New Albums from Loretta Lynn and Margo Price (with a little Jack White backstory)

Loretta Lynn released “Full Circle” on March 4th, her first new album since 2004.  Work on the album began in 2007 under the guidance of daughter Patsy Lynn and John Carter Cash. Its fourteen tracks were culled from hundreds of recordings made in those past eight years.  At 83 Lynn’s voice is still pitch perfect, and the duet “Lay Me Down” sung with her contemporary, Willie Nelson, is sure to be a favorite. The song was written by Mark Marchetti, the husband of Patsy’s twin sister Peggy.

I’ll wager that both the album and the duet will win Grammys this year. If they do, it would be a repeat of the success of Lynn’s last album, “Van Lear Rose”. Here’s the Grammy-winning duet “Portland Oregon” from that album, featuring its producer, Jack White.

Margo Price has been singing in Nashville for a dozen years, and her debut album “Midwest Farmer’s Daughter” is reportedly the first by a new country artist for Jack White’s Third Man Records. This album doesn’t feature White or bear his production imprint though, Price recorded it at Sun Studios in Memphis and Third Man released it just as Price recorded it.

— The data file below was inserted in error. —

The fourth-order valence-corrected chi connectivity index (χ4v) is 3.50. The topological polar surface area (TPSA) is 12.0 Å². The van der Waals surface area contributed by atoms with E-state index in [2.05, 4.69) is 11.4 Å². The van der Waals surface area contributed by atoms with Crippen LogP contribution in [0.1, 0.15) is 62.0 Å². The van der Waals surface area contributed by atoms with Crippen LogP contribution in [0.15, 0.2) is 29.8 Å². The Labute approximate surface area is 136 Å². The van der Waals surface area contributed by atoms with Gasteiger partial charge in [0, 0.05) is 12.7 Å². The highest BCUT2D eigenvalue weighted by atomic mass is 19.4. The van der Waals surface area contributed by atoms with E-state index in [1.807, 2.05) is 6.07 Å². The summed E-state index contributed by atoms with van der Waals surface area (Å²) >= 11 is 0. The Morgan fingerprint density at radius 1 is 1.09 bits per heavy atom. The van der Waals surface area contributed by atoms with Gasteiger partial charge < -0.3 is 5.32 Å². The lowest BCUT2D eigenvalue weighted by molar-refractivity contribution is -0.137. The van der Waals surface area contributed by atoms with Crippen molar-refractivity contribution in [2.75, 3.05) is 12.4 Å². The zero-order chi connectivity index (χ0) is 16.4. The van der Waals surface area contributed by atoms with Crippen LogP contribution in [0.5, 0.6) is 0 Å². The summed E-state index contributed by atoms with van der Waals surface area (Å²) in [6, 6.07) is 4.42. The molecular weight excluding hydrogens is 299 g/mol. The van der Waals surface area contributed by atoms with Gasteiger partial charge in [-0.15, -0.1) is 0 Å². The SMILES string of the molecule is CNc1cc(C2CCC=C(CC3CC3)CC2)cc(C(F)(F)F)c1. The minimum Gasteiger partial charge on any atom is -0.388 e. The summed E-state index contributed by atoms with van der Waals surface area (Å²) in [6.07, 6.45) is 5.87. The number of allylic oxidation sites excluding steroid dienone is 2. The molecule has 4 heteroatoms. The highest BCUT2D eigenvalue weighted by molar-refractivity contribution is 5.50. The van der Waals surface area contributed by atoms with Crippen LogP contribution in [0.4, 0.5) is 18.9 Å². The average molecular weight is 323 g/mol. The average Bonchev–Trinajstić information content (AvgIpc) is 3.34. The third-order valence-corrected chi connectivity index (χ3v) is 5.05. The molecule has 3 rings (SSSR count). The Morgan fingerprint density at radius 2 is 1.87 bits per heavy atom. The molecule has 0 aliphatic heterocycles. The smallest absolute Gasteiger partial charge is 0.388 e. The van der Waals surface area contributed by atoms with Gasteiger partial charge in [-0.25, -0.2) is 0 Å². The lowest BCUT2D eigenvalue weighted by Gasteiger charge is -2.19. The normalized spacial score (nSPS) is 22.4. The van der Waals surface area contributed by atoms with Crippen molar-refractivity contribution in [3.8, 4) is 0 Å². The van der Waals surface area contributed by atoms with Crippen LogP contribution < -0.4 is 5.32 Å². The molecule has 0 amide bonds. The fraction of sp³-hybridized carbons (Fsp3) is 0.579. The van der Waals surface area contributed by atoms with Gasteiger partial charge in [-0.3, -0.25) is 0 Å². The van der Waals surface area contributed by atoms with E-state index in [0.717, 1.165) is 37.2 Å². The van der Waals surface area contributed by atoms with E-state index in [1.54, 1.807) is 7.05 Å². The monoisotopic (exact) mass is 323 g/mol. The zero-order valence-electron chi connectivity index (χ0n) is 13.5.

Here’s the upbeat first official video from the album, “Hurtin’ (On the Bottle)”. Perhaps she’ll sing it when she performs on Saturday Night Live on April 9th!

Rock & Roll Salvation: Jack White, The Black Keys and The Strypes

This summer we can look forward to new albums by two of today’s giants of rock & roll, and we can expect to here a lot about a young Irish band.

Jack White is scheduled to release his second solo album “Lazaretto” in June, and a couple of weeks ago he put out the video for the instrumental “High Ball Stepper”, the album’s first single.  The Huffington Post claims that you will be watching a physics demonstration of non-Newtonian fluids and the operation of a Chladini plate as you listen to Jack’s blistering soundscape.   Physicists out there, feel free to comment.